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How to teach someone to cook GF

A close friend of mine recently discovered a gluten intolerance and has decided that she now needs to learn to cook. I am a decent cook and know my way around my own kitchen and food preferences, and she has asked me to teach her how to cook so she can live a healthier, GF life. The problem is, I've never taught anyone to cook, much less teaching someone to cook GF.

My first instinct is to help her master some basic techniques and go-to recipes based in items that are naturally gluten free. If anyone has recommendations for simple prep, gluten free dishes, that would be much appreciated! One of her requests is not for things that require her to stand over a stovetop for very long -- she is impatient and hates cooking already, so we're going to avoid those recipes altogether for now.

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  1. Basic technique will go far! Also, work with your friend to understand food labels, so that she can purchase items with confidence. The celiac associations often have published lists or guides available for purchase.
    That said, if your friend doesn't like to cook, then she could do well by going to talk w/ the GF specialists at her local Whole Foods.

    1. For very fast stuff I would go for basics.

      How to pan fry or bake meat (chicken breasts, pork chops, steak). How to cook eggs (fried, scrambled, poached). How to make a salad and microwave or saute vegetables, and some basic seasonings for them. How to boil and bake potatoes and cook rice.

      Then a few basic stick in the oven and forget casseroles.

      A lot of the easy/cheap/nutritious options are stewed dishes or soups, which are easy, but do take time to cook.

      1. My daughter cooks gluten free. She is only 22,so she was just beginning to cook when she discovered gluten was the problem. To complicate things, she is also vegetarian and allergic to soy :(

        She got a good GF cookbook and started trying out the recipes, step by step. Hearty salads with roasted vegetables involve learning to roast or grill, making a dressing, learning about what makes a complete meal, etc. she makes all kinds of "burgers, balls and loaves" from lentils, beans,veg and eggs (and different seasonings) then makes sauces for dipping or spreading. Just between these 2 things ( loaves and salads) she can make a wide variety of meals.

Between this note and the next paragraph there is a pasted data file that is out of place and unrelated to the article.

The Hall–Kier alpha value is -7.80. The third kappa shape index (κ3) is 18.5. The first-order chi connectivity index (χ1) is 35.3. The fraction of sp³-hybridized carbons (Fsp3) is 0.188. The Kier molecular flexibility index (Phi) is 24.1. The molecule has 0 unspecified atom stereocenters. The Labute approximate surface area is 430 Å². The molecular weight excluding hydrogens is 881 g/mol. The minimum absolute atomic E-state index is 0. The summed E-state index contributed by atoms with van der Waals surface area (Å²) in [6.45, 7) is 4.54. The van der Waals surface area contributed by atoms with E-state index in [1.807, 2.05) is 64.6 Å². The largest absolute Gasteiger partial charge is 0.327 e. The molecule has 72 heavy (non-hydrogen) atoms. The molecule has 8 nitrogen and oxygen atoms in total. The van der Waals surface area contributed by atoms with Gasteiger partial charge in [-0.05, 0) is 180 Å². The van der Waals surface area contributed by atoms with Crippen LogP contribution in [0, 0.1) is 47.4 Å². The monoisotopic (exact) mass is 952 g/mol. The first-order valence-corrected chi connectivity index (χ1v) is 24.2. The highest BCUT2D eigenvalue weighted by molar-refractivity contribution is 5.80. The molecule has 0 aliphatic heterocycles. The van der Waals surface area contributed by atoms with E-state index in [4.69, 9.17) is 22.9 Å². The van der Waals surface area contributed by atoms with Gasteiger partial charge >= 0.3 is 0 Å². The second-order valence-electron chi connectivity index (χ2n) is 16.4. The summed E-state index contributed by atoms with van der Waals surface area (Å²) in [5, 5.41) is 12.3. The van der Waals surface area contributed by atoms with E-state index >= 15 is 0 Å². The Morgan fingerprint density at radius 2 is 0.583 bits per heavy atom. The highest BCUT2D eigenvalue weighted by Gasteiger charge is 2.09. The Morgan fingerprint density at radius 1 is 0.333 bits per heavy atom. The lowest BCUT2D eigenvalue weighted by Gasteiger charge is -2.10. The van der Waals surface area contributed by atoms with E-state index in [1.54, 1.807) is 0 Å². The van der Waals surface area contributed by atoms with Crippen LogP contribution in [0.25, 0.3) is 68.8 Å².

she has learned a lot about cooking -and is now branching out to baking a little (baking is a whole different challenge).

        1. I'll definitely get a gluten-free cookbook - there are many good ones out there.

          There are so many items that contain gluten, so she needs to be careful but there are some decent substitutions. One gem I found in the Asian market was pasta (elbow macaroni and the like) made with rice flour - excellent substitute.

          1. Even though she isn't that experienced at cooking, does she have much ingredient knowledge - i.e. does she know what grains are GF and which aren't? If not, start with rice and point her in the direction of a website with a comprehensive list.

            As you've already said, start with the basics (as per the above, different ways of cooking meat, vegetables, eggs etc) and build on it with the flavours she likes. No/minimal cooking options - have her look at a decent recipe collection of salads.

            My fast options for GF - smoked mackerel and potato salad, larb gai (ground chicken in lettuce cups), brown rice with tofu and edamame, scrambled eggs on GF toast, steak, salad and oven wedges, stir-fried vegetables with chicken or shrimp on rice, rice noodles or 'naked'.

            Popcorn. Fresh fruit. Raw nuts and roasted seeds. Yoghurt. Cucumber and carrot sticks with hummus. A cube of cheese. That's my list of go-to snacks that are coincidentally GF.

            1. My first instinct is to help her master some basic techniques and go-to recipes based in items that are naturally gluten free.
              ~~~~~~~~
              That's the perfect plan. Since she's impatient & hates cooking she's obviously not planning to tackle the major challenges like scratch GF baking...so she needs just two things:
              1. Skill in basic cooking techniques
              2. Knowledge about which ingredients are/aren't GF

              You're going to handle #1. Help her develop decent knife skills, and teach her basic cooking methods like sautéing, poaching, broiling & roasting. Others have already offered many great suggestions for naturally GF dishes that can be prepared quickly on the stove or left in the oven without requiring too much watching. I'll add some more ideas:
              - simple roast chicken
              - oven-baked polenta
              - meat loaf (use store-bought GF bread crumbs or omit altogether)
              - vegetable frittata
              - shakshuka
              - quinoa-stuffed vegetables (peppers, zucchini, eggplant)
              - spaghetti squash or zucchini ribbons with various sauces
              - meat & vegetable kebabs with rice
              - roasted salmon
              - fish veracruz
              - quesadillas, enchiladas, tacos & tostadas w/GF corn tortillas
              - a basic burger with oven-roasted potatoes or fries
              - potato hash
              - oatmeal using certified GF oats
              - hummus & other bean dips